- Sibyllates or Suburates probably around Soule/Xüberoa and also Saubusse; the same of Cæsar’s Sibuzates/Sibusates?
- Sotiates in the north around Sos-en-Albret (south of Lot-et-Garonne department)
- Tarbelli or Tarbelii/Quattuorsignani in the coastal side of Landes, with Dax (Aquis Tarbellicis)
- Tarusates in the Midou, Douze and Midouze valley, east of Cocosates and Tarbelli
- Tarusci in the high Ariège river valley in the former province of Foix, today's east half of the Ariège department
- Vellates in high Bidassoa river valley
- Vasates/Volcates in the north around Bazas (south of Gironde department
- Waldman, Carl; Mason, Catherine (2006). Encyclopedia of European Peoples. Infobase Publishing. p. 38. ISBN 9781438129181.
- Trask, L. The History of Basque Routledge: 1997 ISBN 0-415-13116-2
- These are indeed the opening lines of Caesar’s account of his war in Gaul: Gallia est omnis divisa in partes tres, quarum unam incolunt Belgae, aliam Aquitani, tertiam qui ipsorum lingua Celtae, nostra Galli appellantur. Hi omnes lingua, institutis, legibus inter se differunt. Gallos ab Aquitanis Garumna flumen [...] dividit. Julius Caesar, De bello Gallico 1.1, edition of T. Rice Holmes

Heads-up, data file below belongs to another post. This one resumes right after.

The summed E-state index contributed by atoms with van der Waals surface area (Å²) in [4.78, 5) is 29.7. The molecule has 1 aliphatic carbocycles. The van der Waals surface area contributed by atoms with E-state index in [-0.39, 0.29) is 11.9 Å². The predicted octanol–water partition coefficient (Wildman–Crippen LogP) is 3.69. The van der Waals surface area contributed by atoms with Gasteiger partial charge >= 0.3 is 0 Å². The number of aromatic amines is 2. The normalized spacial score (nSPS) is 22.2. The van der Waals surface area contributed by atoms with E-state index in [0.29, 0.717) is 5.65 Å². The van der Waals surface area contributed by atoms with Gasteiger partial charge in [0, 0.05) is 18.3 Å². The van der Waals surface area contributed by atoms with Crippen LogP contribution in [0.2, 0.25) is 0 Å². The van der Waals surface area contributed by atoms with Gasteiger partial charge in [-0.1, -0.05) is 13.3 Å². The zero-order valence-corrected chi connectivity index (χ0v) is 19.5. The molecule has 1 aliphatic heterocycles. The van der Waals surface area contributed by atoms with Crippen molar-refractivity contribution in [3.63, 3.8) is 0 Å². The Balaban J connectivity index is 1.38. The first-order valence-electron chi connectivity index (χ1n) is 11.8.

- Aquitania a Garumna flumine ad Pyrenaeos montes et eam partem Oceani quae est ad Hispaniam pertinet; spectat inter occasum solis et septentriones.
- Trask, R.L. (1997). The History of Basque. New York, USA: Routledge. pp. 398–412. ISBN 0-415-13116-2.
- Judge, A. (2007-02-07). Linguistic Policies and the Survival of Regional Languages in France and Britain. Springer. p. 70. ISBN 9780230286177.
- http://penelope.uchicago.edu/Thayer/E/Roman/home.html - 51 complete works of authors from Classical Antiquity (Greek and Roman).
- http://penelope.uchicago.edu/Thayer/E/Roman/Texts/Caesar/Gallic_War/home.html - Julius Caesar text of De Bello Gallico (Gallic War).
- http://penelope.uchicago.edu/Thayer/E/Roman/Texts/Pliny_the_Elder/home.html - Pliny the Elder text of Naturalis Historia (Natural History) - books 3-6 (Geography and Ethnography).
- http://penelope.uchicago.edu/Thayer/E/Roman/Texts/Strabo/home.html - Strabo's text of De Geographica (The Geography).